New district attorney, sheriff explain their early priorities; diversion programs, jail changes on the to-do list
photo by: Meeting screenshot/CJCC
Douglas County’s new law enforcement leaders shared their to-do list with other local criminal justice officials on Tuesday, and they’re envisioning new diversion programs for defendants, making better use of space in the county jail and a variety of other criminal justice reforms.
District Attorney Suzanne Valdez and Sheriff Jay Armbrister were both sworn in on Monday after being elected in November. Both had already been in talks with the staff of the offices they were going to lead before they were sworn in, and on Tuesday they shared with the county’s Criminal Justice Coordinating Council the first projects that they would be working on.
Armbrister’s immediate plans mainly focus on conditions at the Douglas County Jail. Overcrowding has been a problem for several years at the jail, and Armbrister said that now that the county was no longer pursuing an expansion of the facility, he intended to work on several solutions that could help alleviate the issue.
While the facility has 186 beds, its functional capacity is closer to 150 inmates because of the way it is organized, Armbrister said. For instance, some jail cells are made to house minimum security inmates, so they are not useful when the jail has an influx of maximum security inmates.
To address this, Armbrister said he wanted to reorganize the jail configuration, such as using the area that currently houses work-release inmates for other purposes. He also said he wanted the work release program, which allows inmates to leave the jail regularly to work at jobs in the community, to be moved out of the jail permanently. One way to do that might be to establish a civilian-run housing facility where work-release inmates could live when they’re not working, Armbrister said.
He also said he wants to use reorganization to address equity issues among male and female inmates. While male inmates in minimum security can receive up to 14 hours a day out of their cells, female inmates in minimum security only get up to four hours a day. As the Journal-World has previously reported, the portion of the jail for male inmates includes pods with varying levels of supervision, while the portion for female inmates places the inmates all in the same pod, which leads to the discrepancy.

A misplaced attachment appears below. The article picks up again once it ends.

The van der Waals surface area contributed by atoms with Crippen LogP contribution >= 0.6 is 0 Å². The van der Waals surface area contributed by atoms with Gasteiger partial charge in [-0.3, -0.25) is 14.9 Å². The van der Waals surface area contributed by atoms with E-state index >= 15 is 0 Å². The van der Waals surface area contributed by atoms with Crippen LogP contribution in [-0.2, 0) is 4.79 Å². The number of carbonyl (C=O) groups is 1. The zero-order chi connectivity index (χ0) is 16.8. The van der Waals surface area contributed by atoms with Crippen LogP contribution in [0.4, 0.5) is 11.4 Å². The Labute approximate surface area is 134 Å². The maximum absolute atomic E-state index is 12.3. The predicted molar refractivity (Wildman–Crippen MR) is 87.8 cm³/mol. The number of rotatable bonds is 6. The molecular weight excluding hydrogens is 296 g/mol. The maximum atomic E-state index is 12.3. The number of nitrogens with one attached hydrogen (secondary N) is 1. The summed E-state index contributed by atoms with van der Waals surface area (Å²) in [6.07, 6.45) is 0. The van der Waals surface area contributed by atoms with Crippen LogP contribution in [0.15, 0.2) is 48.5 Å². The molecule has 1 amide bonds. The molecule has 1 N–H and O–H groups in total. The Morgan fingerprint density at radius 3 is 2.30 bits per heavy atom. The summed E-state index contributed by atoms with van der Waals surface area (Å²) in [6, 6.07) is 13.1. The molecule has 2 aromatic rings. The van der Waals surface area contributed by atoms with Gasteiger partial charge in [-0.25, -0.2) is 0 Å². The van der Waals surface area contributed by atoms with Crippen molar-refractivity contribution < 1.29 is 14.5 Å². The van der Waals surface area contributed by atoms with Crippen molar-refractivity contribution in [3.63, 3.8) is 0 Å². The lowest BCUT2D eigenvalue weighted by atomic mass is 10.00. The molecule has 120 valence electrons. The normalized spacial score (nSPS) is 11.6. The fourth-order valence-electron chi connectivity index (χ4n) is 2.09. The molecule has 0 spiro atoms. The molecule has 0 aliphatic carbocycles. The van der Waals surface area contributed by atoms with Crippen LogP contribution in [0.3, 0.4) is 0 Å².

“It’s flat unfair,” Armbrister said. “I want to look at how we can move things around, but staying within our parameters.”
Armbrister also had a more ambitious project in mind — working with the county and its partners to develop a new campus that bridges the gap between the criminal justice system and emergency housing. While he doesn’t have a defined plan yet, he said he had an idea to create a campus that would be centered on the jail and the nearby Lawrence Community Shelter, and then creating a new county agency focused on several areas of support, such mental health, housing and domestic violence.
He acknowledged that such a plan would be a long-term effort — estimating that it could take up to 15 years to complete — but he also said that if the county was interested in it, the work would need to begin as soon as possible.
County Administrator Sarah Plinsky said some projects are already underway to address those issues, including the behavioral health crisis and recovery center that’s currently under construction. But she said Armbrister’s ideas could build on that.
“I think Sheriff Armbrister has a vision on how we can extend that work further,” Plinsky said. “Douglas County has positioned itself to be a leader and strategist in this field. I think this is the next evolution of the work we’ve been doing … to really provide enhanced services in our community.”
Valdez, meanwhile, is planning to streamline the county’s alternatives to incarceration, including the behavioral health court and drug court. She said new Deputy District Attorney Joshua Seiden would be overseeing most of those efforts.
Seiden told the Criminal Justice Coordinating Council that he would be leading a unit that would administer all of those programs under one umbrella. Previously, they had been managed by separate departments.
Seiden will also help implement a new diversion program, Valdez said. She said she hoped the program would be unveiled in the near future, but neither she nor Seiden had many details to share about how it would work. Seiden called it an “enhanced” diversion program and said it would be implemented alongside the existing diversion program instead of replacing it.
“We want the applicants and participants in these programs to know we are truly investing in people,” Seiden said. “We believe that it is important to the community that we help facilitate people (to) get to the services that they need.”
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